Robin Hood
REGINALD DEKOVEN Robin Hood TROY712-13 - Price: $33.98
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Robin Hood is referred to as the first great American light opera.

James Stuart, the person in charge of preparing the new performance edition of Robin Hood writes: "The Ohio Light Opera production of Robin Hood brings my world of operetta full circle. As a lad a few years into his teens, I attended a performance of this work given by Louisiana State University. I had caught the opera bug a few years earlier when the boys' choir in which I sang was chosen to appear as acolytes in the Te Deum scene of LSU's Tosca. At that time, I didn't distinguish a difference between opera and operetta to me they both meant orchestra, singers, sets and costumes. I soon learned that although the ingredients were the same, there are distinctions. There are patronizing persons who equate lightness of style and subject with lightness of quality. This, of course, is not accurate. The finest operettas may be of vastly superior musical quality to grand operas produced by more minor composers. To my mind, this is the case with Reginald De Koven's Robin Hood, generally referred to as the first great American light opera. But is it American? Although De Koven was born and died in this country, most of his formative years were lived in England and Europe. Born in Middletown, Connecticut on April 3, 1859, he moved to England with his family at the age of 11. He studied with among others, Franz von Suppe in Vienna and Leo Delibes in Paris. De Koven felt that light opera needed "to be as well sung in its way as grand opera," and composed for his singers in that manner. When Robin Hood was first presented critics generally wrote of "reminiscences of Sullivan and Offenbach." Like Sullivan, he wanted to write a grand opera. It is said that Sir Arthur Sullivan remarked with disenchantment while attending a performance of his own opera Ivanhoe. "...a cobbler should stick to his last." And so with De Koven. Richard Aldrich, theatrical producer and husband of Gertrude Lawrence wrote in The New York Times (March 11, 1917): "Such popularity as Robin Hood has had is not given to many comic operas to win and to keep so long."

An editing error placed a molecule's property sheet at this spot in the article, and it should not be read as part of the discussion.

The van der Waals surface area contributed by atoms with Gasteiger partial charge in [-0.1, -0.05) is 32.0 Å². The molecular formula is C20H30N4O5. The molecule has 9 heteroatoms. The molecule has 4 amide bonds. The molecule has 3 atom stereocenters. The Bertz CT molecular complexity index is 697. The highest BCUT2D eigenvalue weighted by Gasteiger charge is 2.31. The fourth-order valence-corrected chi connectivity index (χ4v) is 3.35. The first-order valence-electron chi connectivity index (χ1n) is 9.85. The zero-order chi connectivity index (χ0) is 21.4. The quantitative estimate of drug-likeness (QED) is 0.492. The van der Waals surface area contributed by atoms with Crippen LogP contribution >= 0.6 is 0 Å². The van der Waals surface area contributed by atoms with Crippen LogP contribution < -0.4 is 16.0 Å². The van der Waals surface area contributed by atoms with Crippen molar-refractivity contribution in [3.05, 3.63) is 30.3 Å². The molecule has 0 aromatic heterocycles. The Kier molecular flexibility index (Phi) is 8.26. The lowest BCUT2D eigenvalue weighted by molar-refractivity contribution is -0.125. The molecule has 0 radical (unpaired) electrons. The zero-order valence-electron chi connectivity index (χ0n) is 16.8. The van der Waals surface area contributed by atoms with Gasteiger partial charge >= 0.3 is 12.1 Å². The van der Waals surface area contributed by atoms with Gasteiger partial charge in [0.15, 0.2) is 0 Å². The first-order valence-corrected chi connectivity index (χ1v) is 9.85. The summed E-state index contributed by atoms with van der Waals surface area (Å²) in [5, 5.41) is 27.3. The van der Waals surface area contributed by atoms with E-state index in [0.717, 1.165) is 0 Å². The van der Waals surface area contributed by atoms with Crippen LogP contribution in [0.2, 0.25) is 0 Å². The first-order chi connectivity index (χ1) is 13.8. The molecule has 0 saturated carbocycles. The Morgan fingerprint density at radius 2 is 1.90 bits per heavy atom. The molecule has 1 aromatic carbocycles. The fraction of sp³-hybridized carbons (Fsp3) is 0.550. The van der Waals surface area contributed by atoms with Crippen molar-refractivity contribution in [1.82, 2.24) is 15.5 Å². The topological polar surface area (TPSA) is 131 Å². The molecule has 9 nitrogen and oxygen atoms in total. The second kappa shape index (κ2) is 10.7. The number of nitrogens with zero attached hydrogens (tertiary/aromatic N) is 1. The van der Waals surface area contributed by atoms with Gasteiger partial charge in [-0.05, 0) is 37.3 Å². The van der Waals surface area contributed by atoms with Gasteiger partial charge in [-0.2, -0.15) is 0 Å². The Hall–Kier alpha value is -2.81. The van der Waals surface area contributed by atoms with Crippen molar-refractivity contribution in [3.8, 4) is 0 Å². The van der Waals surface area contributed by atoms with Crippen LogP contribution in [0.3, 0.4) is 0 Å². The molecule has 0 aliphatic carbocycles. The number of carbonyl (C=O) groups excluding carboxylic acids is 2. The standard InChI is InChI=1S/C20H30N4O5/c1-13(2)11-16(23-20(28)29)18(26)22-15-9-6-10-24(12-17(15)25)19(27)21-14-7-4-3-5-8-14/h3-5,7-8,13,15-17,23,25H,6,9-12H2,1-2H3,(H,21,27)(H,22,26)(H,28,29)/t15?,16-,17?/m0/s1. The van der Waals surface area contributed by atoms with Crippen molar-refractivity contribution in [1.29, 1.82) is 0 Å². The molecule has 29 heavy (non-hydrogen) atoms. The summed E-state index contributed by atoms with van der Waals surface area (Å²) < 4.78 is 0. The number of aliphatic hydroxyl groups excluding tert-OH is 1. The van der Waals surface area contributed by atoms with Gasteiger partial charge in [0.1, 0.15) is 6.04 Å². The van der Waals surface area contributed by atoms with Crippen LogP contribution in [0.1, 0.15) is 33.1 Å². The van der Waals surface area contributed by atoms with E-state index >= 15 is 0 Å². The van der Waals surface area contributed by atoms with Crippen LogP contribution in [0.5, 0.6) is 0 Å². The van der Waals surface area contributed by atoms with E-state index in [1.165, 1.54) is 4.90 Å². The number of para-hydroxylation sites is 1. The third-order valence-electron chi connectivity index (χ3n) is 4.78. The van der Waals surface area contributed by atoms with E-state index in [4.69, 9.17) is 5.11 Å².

Contents:
Reginald DeKoven, composer
Robin Hood
Cast, Chorus & Orchestra of Ohio Light Opera, J. Lynn Thompson, conductor

Review:
Review to come.
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